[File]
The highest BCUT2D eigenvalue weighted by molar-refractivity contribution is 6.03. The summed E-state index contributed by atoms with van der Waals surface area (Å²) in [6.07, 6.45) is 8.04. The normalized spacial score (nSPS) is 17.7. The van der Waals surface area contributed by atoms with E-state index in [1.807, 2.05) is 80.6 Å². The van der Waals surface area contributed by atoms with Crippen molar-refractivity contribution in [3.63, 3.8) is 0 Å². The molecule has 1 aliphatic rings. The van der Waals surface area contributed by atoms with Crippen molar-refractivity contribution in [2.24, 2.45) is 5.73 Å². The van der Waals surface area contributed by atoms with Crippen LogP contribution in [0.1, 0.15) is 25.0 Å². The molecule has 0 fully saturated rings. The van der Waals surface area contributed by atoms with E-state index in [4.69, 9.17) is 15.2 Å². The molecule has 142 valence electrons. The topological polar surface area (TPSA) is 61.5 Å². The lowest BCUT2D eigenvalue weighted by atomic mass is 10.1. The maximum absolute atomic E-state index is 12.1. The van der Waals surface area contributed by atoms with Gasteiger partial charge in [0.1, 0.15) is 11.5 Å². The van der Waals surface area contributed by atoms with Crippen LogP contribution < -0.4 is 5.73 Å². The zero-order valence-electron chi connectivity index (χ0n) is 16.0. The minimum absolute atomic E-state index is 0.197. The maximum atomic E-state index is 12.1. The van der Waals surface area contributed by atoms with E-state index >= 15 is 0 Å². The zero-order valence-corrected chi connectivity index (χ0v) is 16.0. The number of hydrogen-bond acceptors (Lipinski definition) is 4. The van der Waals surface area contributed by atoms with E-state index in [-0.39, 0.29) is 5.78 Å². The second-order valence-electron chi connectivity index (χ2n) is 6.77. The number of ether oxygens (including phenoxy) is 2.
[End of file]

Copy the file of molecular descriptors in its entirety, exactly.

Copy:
The highest BCUT2D eigenvalue weighted by molar-refractivity contribution is 6.03. The summed E-state index contributed by atoms with van der Waals surface area (Å²) in [6.07, 6.45) is 8.04. The normalized spacial score (nSPS) is 17.7. The van der Waals surface area contributed by atoms with E-state index in [1.807, 2.05) is 80.6 Å². The van der Waals surface area contributed by atoms with Crippen molar-refractivity contribution in [3.63, 3.8) is 0 Å². The molecule has 1 aliphatic rings. The van der Waals surface area contributed by atoms with Crippen molar-refractivity contribution in [2.24, 2.45) is 5.73 Å². The van der Waals surface area contributed by atoms with Crippen LogP contribution in [0.1, 0.15) is 25.0 Å². The molecule has 0 fully saturated rings. The van der Waals surface area contributed by atoms with E-state index in [4.69, 9.17) is 15.2 Å². The molecule has 142 valence electrons. The topological polar surface area (TPSA) is 61.5 Å². The lowest BCUT2D eigenvalue weighted by atomic mass is 10.1. The maximum absolute atomic E-state index is 12.1. The van der Waals surface area contributed by atoms with Gasteiger partial charge in [0.1, 0.15) is 11.5 Å². The van der Waals surface area contributed by atoms with Crippen LogP contribution < -0.4 is 5.73 Å². The zero-order valence-electron chi connectivity index (χ0n) is 16.0. The minimum absolute atomic E-state index is 0.197. The maximum atomic E-state index is 12.1. The van der Waals surface area contributed by atoms with E-state index >= 15 is 0 Å². The zero-order valence-corrected chi connectivity index (χ0v) is 16.0. The number of hydrogen-bond acceptors (Lipinski definition) is 4. The van der Waals surface area contributed by atoms with E-state index in [-0.39, 0.29) is 5.78 Å². The second-order valence-electron chi connectivity index (χ2n) is 6.77. The number of ether oxygens (including phenoxy) is 2.